To Save the Oceans, this Journalist Took to the Stage
Alanna Mitchell’s solo show on climate change reveals the power of live theatre.
2022 marks Alanna Mitchell’s eighth year touring Sea Sick, her one-woman show about the climate change’s impact on the oceans.
Award-winning author and science journalist Alanna Mitchell says that the creation of Sea Sick, her one-woman play about the oceans and climate change, was “a total fluke.”
Mitchell’s path to performing started with a book, also titled Sea Sick, which became the basis for the play. “After the book was published, I started giving talks about the research and I was terrible at it. One of the first talks I ever gave was in Vancouver… and there was just way too much information. It was just this wretched, wretched talk,” Mitchell recalls.
But in 2012, Franco Boni (then Artistic Director of Toronto’s Theatre Centre) attended one of Mitchell’s talks. “He came up to me afterwards and said, ‘I think we can make this into a play.’ And I just said yes,” she recalls. Now, Sea Sick is in its eighth year of touring. The unlikely blend of science communication, memoir, and theatre (directed by Boni with Why Not Theatre’s Ravi Jain) returns to Vancouver, BC, from February 9 to 19, 2022, for a run at the Cultch’s Historic Theatre.
As Mitchell gave talks on the book around the world, her approach changed. “I learned to tell the stories of the scientists. That’s the really important stuff,” says Mitchell. “It’s not just the findings — it’s the story of who made the findings and what drove them to do it.”
Those findings have changed as our carbon use has continued, so Mitchell has consistently re-written the play since it first opened in 2014. “The play evolves. It keeps changing because… the numbers in the science keep changing.” Atmospheric carbon is one example: during Sea Sick’s first run, the carbon concentration in the air had just breached 400 ppmv (parts per million volume). It is now approximately 420 ppmv.
“I think the cultural impact of climate change changes as well, and so I keep rewriting the play,” Mitchell says. “The version I’m going to perform in Vancouver has, I think, the fifth ending.”
The show has a modest format. Mitchell stands alone for the whole play, a chalkboard behind her, a pitcher of water beside her. This intimate arrangement, Mitchell says, helps everyone in the theatre feel engaged and present. “It’s not always verbal, but I can feel that energy. There’s quite a bit of laughter, strangely, or they sometimes cry. And I’m feeling all that,” she says. “The degree of intimacy is intoxicating.”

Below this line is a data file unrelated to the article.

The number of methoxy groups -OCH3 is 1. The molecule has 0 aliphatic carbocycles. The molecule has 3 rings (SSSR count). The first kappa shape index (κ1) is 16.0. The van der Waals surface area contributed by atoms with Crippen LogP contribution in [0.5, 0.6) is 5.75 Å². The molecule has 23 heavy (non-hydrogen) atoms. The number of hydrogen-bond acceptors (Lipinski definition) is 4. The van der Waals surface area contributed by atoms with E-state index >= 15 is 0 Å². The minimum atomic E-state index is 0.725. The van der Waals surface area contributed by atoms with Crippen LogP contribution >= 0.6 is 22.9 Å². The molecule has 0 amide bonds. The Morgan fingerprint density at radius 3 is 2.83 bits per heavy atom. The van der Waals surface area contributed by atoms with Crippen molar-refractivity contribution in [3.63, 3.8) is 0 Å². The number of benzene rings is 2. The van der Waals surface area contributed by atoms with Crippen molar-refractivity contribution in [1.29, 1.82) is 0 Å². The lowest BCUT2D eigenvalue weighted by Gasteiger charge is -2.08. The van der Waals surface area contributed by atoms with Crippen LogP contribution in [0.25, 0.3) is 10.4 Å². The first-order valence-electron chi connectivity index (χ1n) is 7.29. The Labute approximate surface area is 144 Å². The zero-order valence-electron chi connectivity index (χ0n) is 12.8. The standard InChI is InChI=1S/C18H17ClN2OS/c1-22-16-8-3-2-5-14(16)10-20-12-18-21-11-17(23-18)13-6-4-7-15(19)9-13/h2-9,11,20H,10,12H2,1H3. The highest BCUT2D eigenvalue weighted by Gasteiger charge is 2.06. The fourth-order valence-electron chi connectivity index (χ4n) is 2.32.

Over the years, Mitchell has noticed a shift in how audiences respond to the show. “I think it lands differently with people now than it did in 2014. There wasn’t the same kind of cultural context for the play that there is now,” she explains. “Now, it feels like there’s greater general knowledge… and greater need to understand what we should do about it.”
In the reactions to the main performance and in the after-show talk-back sessions, audiences are letting their feelings out. “[They are] more engaged. More emotional. I think there’s an emotional release that happens in the play. Because… there’s greater knowledge of how high the stakes are.”
Often, though, the audience’s catharsis comes with anxiety or dread about the uncertain future of the ocean, and the planet as a whole. Mitchell knows the feeling too well. “That’s exactly what I encountered when I wrote the book.” She describes the profound depression she experienced during and after writing the book. Eventually, though, she emerged with a sense of purpose and a new medium for her work.
Ultimately for Mitchell, the goal is to help audiences overcome insurmountable-feeling climate dread, despite the grim news: “What I want is for people to feel as if they can step over the mountain after they get out of the play.”
The last few years have been a period of reflection for Mitchell and her team. One point of consideration has been the carbon footprint of touring around the world. “In 2019, we [asked ourselves], were we ever going to go on tour again.” In the end, they decided getting the message out was worth it. “And of course,” she explains, “we offset the carbon by planting seagrasses. We have a carbon offset budget built into the play.”
Mitchell still wrestles with whether the offset efforts are enough, but feels that the show should continue. “I had a choice. I could either fold up my tent, knowing the situation we’re in and not do the play, and just hope that somehow things change,” she says. “Or, I could do what I felt was my part to try to encourage people to understand what was at stake. And ultimately I decided to keep going.”
Then, the pandemic took Sea Sick off the stage in 2020. Mitchell returned to performing in fall 2021 with a small tour to Ireland and Scotland, and felt a renewed appreciation for theatre. “It was just amazing to be back with live people again. I could feel again this sense of community, this sense of being with people, learning and communicating with each other. And it… made me fall in love with the play all over again.”
Mitchell says that the intimacy of live theatre can reveal the role of art in fighting climate change. “I have a line in the play that is something like ‘science can only take us so far.’ And you see that played out time and time again in the public sphere.” Scientists continue to better measure and predict our impact on the world. But Mitchell finds that data points alone aren’t enough to get through to the emotional aspects of the issue. “I feel that art is the way that the material can really penetrate. It can puncture.”